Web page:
This one is the DJI Phantom Aerial UAV Drone Quadcopter for GoPro, to be exact. In the interest of full disclosure, the product and the company are not a client. I first learned of this from a Twitter post I received a few days ago when a journalism professor from Syracuse University had posted a photo of this interesting little four-prop device that could serve as a catalyst for newsgathering of the future.
Dan Pacheco is the Peter A. Horvitz Chair in Journalism Innovation at the S.I. Newhouse School at Syracuse University, but enough of the formalities.
Dan posted to Twitter a photo of a drone with a camera mounted on it with the caption: “Hmm, I wonder where our new dji Phantom with GoPro mount will fly on this rainy day?”
Hmm, I wonder where our new dji Phantom with GoPro mount will fly on this rainy day? pic.twitter.com/ruwBNG22pi
— Dan Pacheco (@pachecod) November 7, 2013
The question and the photo certainly got my attention. I haven’t really thought about the use of drone technology for other than military or law enforcement applications.
But this is for personal/private use and it’s the real thing. And the fact that it can be used with a camera mount for newsgathering opens the door to a million possibilities.
According to the drone’s descriptor on Amazon, it arrives “ready to fly.” All you need to do is unpack it, attach the propellers, charge the “LiPo” (I’m assuming that’s a power source) and install the transmitter batteries. I’m also guessing that however you’d like to outfit you’re drone, that’s on you as well. So if you want to mount a camera, you have to purchase a compatible device and install that.
Thanks to some recent news features, I’ve seen how these types of drones operate. They aren’t toys. They tend to fly very stable and agile. I’m not sure about this one, but they can be disarmingly quiet. Each of these features make drones highly efficient tools for surveillance and information-gathering.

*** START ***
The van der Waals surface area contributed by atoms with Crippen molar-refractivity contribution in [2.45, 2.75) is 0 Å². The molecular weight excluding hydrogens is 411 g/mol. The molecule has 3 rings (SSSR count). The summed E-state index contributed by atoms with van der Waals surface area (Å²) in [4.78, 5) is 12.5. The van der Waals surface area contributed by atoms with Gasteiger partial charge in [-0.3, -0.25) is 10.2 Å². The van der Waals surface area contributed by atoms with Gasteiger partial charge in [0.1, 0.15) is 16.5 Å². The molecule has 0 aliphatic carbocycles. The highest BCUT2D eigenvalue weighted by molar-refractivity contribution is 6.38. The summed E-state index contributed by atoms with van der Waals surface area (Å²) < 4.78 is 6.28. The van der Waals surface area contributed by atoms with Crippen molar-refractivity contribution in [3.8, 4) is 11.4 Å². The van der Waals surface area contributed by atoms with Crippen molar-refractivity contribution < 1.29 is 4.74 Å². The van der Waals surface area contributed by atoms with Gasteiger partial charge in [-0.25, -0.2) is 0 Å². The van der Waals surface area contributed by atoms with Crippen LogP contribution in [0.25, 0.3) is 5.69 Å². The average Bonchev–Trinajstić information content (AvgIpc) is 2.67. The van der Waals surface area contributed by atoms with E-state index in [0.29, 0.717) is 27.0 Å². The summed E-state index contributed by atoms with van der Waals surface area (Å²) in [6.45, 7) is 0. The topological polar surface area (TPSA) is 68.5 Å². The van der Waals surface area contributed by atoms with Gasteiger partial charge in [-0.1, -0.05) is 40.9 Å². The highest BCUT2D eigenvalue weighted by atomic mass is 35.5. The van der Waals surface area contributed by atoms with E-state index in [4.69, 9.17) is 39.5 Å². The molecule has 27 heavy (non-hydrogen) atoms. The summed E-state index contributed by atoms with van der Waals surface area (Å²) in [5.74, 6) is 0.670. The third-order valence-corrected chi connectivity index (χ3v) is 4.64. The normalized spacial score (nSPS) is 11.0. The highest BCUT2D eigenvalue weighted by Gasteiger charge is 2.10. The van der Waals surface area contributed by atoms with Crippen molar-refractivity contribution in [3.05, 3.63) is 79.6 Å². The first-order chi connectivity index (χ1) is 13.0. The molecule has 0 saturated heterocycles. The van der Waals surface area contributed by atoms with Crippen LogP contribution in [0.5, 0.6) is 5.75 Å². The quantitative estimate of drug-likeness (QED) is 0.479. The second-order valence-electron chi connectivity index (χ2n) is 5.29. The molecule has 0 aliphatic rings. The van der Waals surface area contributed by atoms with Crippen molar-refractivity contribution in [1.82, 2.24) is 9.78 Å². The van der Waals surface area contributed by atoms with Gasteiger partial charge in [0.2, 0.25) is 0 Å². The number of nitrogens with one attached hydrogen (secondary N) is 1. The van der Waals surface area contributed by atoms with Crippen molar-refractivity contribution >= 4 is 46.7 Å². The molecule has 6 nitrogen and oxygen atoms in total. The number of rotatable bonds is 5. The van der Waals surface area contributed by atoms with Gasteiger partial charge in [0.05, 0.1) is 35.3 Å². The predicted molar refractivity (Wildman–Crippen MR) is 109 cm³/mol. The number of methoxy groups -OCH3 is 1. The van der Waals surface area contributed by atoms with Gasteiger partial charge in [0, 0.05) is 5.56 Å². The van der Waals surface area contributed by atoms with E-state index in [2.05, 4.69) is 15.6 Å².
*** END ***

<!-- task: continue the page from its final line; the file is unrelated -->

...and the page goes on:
Just thinking about the drone and its potential took me back to my own early reporting days in and how such technology might have changed the way we covered news.
Once I hid behind a patrol car as the police negotiated with a hostage-taker in a residential neighborhood. If I had a drone, I could have flown the thing over the house or even near the house to see what was going on, though I’m sure the police commander would have had something to say about that.
Then I thought about my role as a PR person. How will a drone affect my work in PR?
No doubt, I would have to take into account that news reporters could and would gain access to places we’d prefer they not, such as near power wires, and plant and company employees, to name a few. Would we be within our rights to “take down” the drone if it flies into our private space? I don’t know. I do know that such acts of surveillance and retaliation would not come without significant controversy.
What about our own use as PR professionals? Can we use drones to access areas that before may have been logistically impossible to access? I would think drone technology would come in handy for capturing visuals of everything from a complex or vast manufacturing process to a store grand opening.
WATCH: First time students fly newsgathering drone prototype October 4, 2013 in Syracuse University's Manley Field House.
Dan Pacheco first started using drones on campus almost a year ago. His purpose was to experiment with aerial footage for journalism. Of course this is not without its challenges.
The Federal Aviation Administration (FAA) ordered a couple of state-funded journalism schools to shut down outdoor use of drones. So Syracuse uses its indoor athletic facilities to serve as laboratories for drone navigation.
From a timing standpoint, the FAA is supposed to issue a method to certify commercial drone flights by September 30, 2015.
My apologies in advance for this (pun intended), but clearly when it comes to newsgathering drones and the possibilities, the sky’s the limit.